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Error Control: Making Science Transparent

By Dr. Swagata Basu
July 13th, 2015

At Inscopix we value the importance of scientific integrity and transparency. Scientific research is expected to be reliable, trustworthy, and to provide value to society, so that the expenditures supporting them may be justified. However, in recent times, because of scarce funding and the publish-or-perish culture, principles like integrity and transparency can be threatened by scientific misconduct.  When many scientific publications are retracted due to scientific misconduct, data falsification, and plagiarism (4449 publications retracted from 1928-2011)1, some from highly respected journals, this becomes very disconcerting!  While generally the community trusts that publications in peer-reviewed journals are accurate and honestly reported, papers are considered the currency of science, as they help researchers get grants, promotion, and tenure, as well as communicate their findings so that others may benefit from their work. Just like with currency, papers can be falsified for personal gain.  

Data irreproducibility in particular is one of the major concerns in maintaining high standards in scientific publishing.  At the moment, scientists are rarely incentivized to provide evidence of the quality of their data for publications, so it can be difficult to consistently catch honest errors or blatant falsification.  Proper measures should be taken to ensure that the credibility of scientific research is well vested before we waste time trying to reproduce someone else’s bad data, and potentially further degrade the already fragile public trust in science.

Journals like Nature have already taken a step to tackle this problem; to ensure availability of all the information relevant to the reproducibility of an experiment, both technical and statistical, Nature has introduced an 18-point checklist as part of the journal reporting guidelines.  Further highlighting this trend towards transparency are two articles 2, 3 in the recent issue of Science (June, 2015), which set several standards that will help readily recognize “transparency, openness, and reproducibility” that can be otherwise overlooked in the peer review and publication process.

These standards were developed by the Transparency and Openness Promotion (TOP) Committee, comprising of journal editors, representatives from funding agencies, and researchers, to hopefully provide some degree of reform to the current system of review and publication. The eight standards are modular, and so can be adopted either in whole or in part, and have three levels of transparency in each category, with an increasing standard of stringency from Level 1 to Level 3 (Chart 1).  A separate level (Level 0) is included that does not meet the standards, and in some cases may even represent current publication practices.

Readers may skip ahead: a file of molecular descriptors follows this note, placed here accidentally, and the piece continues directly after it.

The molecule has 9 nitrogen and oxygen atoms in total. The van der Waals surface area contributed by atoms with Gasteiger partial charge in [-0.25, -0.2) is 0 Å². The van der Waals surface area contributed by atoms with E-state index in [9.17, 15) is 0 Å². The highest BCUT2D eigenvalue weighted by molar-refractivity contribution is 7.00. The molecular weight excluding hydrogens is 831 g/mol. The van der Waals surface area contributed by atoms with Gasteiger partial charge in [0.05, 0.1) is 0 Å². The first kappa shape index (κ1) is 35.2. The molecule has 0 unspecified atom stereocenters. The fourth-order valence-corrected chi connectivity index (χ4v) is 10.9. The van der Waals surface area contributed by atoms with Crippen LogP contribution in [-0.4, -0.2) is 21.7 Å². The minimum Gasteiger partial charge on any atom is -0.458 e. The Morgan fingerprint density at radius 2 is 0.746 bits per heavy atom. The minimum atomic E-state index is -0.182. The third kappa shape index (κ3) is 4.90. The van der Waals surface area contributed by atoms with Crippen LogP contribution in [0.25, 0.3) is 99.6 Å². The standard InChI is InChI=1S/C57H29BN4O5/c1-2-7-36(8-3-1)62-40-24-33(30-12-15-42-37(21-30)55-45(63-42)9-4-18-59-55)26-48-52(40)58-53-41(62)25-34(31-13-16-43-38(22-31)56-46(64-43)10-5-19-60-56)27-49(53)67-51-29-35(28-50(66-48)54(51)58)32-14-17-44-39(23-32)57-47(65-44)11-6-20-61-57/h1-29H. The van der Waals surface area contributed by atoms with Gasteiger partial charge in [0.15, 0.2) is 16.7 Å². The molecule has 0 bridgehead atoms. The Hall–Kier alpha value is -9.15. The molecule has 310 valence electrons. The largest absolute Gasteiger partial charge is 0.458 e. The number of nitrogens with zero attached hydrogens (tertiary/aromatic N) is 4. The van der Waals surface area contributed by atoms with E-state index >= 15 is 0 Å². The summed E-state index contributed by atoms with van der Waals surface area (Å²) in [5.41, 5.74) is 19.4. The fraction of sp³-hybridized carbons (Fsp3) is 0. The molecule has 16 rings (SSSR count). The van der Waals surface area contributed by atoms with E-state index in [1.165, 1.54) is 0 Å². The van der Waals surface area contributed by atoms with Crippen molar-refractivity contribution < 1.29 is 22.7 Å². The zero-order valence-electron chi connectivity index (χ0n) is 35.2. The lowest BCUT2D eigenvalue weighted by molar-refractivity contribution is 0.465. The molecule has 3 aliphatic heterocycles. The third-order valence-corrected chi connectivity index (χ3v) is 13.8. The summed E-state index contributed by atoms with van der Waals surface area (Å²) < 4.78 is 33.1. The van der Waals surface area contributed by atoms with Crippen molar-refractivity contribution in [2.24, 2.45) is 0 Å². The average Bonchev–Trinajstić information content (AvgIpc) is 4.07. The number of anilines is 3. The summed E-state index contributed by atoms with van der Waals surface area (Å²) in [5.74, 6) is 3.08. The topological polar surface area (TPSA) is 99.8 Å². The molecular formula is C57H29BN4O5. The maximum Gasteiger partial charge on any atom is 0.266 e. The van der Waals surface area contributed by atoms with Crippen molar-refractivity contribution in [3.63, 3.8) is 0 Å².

For example, under the guideline “Research Materials Transparency”, Level 1 has journals require articles state if and where materials are available for replicating reported procedures. Level 2 requires journals to publish papers only if the materials used in the study are clearly listed so that all published results can be precisely reproduced. Data repositories like DRYAD serves this purpose and increases the accessibility and visibility of published data. Level 3 requires that an independent group verify the results based on the information provided, before being accepted for publication. The paper will be considered unfit for publication if the results are not replicable.

Chart 1. List of some standards and levels of the TOP guidelines. Levels 1 to 3 are increasingly stringent for each standard. Level 0 offers a comparison that does not meet the standard (Adapted from Nosek et al., 2015).

Although it may seem Level 1 has minimal effects, it is still likely to have an impact on transparency and reproducibility. The ultimate goal is to benefit the scientific community by improving the current standards for reporting and accessibility of research-related data. Now, more than 100 journals and 30 organizations have expressed their support for these guidelines and principles, and have “committed to conducting a review within a year of the standards for potential adoption”.

Another recent example of a concerted effort to bring reform in scientific publishing is a collaboration between the Science Exchange and the Center for Open Science called the Reproducibility Project: Cancer Biology, which will address experimental reproducibility4. The group will independently replicate a subset of experimental results from 50 high-impact cancer biology studies published between 2010-2012. This has garnered both praise and criticism, and only time will tell how effective this endeavor will turn out to be, with the results estimated to be released by the end of 2017.

Transparency, openness, and reproducibility of scientific studies is at stake, and these current guidelines can help ensure their reinstatement. The scientific community must value the importance of these standards and adopt open practices to avoid errors and retractions. We hope that this dialogue will help to evolve the scientific communication process and eventually protect experimental integrity and public trust in science!


  1. Grieneisen and Zhang (2012). A Comprehensive Survey of Retracted Articles from the Scholarly Literature.  PLOS One. 7 (10) e44118
  2. Alberts et al., (2015). SCIENTIFIC INTEGRITY: Self-correction in science at work. Science. 348 (6242) 1420-1422
  3. Nosek at al., (2015). SCIENTIFIC STANDARDS: Promoting an open research culture. Science. 348 (6242) 1422-1425
  4. Kaiser (2015). The cancer test. Science. 348 (6242) 1411-1413

Swagata Basu, Ph.D. is a Postdoctoral Science Communications Fellow at Inscopix Inc.

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